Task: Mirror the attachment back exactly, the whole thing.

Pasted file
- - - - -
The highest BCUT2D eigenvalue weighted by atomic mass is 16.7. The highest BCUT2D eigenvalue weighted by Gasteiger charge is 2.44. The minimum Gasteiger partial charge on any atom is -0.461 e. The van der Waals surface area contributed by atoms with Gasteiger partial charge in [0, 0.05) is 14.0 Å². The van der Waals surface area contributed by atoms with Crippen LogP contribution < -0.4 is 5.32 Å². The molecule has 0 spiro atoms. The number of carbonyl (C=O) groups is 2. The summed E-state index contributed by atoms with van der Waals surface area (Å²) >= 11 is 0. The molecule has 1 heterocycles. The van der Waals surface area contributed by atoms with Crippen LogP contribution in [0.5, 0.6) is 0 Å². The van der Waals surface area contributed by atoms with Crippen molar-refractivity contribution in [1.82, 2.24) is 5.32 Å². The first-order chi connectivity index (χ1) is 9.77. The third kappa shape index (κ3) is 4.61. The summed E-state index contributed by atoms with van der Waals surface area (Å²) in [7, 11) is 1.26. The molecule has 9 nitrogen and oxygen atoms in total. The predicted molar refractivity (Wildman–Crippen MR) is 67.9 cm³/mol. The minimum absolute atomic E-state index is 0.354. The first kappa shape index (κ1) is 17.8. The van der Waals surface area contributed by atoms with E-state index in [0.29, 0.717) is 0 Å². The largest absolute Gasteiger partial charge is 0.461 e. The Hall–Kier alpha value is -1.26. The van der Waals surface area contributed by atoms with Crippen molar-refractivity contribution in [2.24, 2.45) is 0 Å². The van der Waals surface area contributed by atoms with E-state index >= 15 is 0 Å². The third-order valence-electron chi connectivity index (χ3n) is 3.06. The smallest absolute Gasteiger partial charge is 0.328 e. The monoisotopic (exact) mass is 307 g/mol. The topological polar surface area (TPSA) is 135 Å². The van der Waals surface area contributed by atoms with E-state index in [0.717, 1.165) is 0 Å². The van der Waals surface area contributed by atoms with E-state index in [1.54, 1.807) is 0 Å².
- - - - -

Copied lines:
The highest BCUT2D eigenvalue weighted by atomic mass is 16.7. The highest BCUT2D eigenvalue weighted by Gasteiger charge is 2.44. The minimum Gasteiger partial charge on any atom is -0.461 e. The van der Waals surface area contributed by atoms with Gasteiger partial charge in [0, 0.05) is 14.0 Å². The van der Waals surface area contributed by atoms with Crippen LogP contribution < -0.4 is 5.32 Å². The molecule has 0 spiro atoms. The number of carbonyl (C=O) groups is 2. The summed E-state index contributed by atoms with van der Waals surface area (Å²) >= 11 is 0. The molecule has 1 heterocycles. The van der Waals surface area contributed by atoms with Crippen LogP contribution in [0.5, 0.6) is 0 Å². The van der Waals surface area contributed by atoms with Crippen molar-refractivity contribution in [1.82, 2.24) is 5.32 Å². The first-order chi connectivity index (χ1) is 9.77. The third kappa shape index (κ3) is 4.61. The summed E-state index contributed by atoms with van der Waals surface area (Å²) in [7, 11) is 1.26. The molecule has 9 nitrogen and oxygen atoms in total. The predicted molar refractivity (Wildman–Crippen MR) is 67.9 cm³/mol. The minimum absolute atomic E-state index is 0.354. The first kappa shape index (κ1) is 17.8. The van der Waals surface area contributed by atoms with E-state index in [0.29, 0.717) is 0 Å². The largest absolute Gasteiger partial charge is 0.461 e. The Hall–Kier alpha value is -1.26. The van der Waals surface area contributed by atoms with Crippen molar-refractivity contribution in [2.24, 2.45) is 0 Å². The van der Waals surface area contributed by atoms with E-state index >= 15 is 0 Å². The third-order valence-electron chi connectivity index (χ3n) is 3.06. The smallest absolute Gasteiger partial charge is 0.328 e. The monoisotopic (exact) mass is 307 g/mol. The topological polar surface area (TPSA) is 135 Å². The van der Waals surface area contributed by atoms with E-state index in [0.717, 1.165) is 0 Å². The van der Waals surface area contributed by atoms with E-state index in [1.54, 1.807) is 0 Å².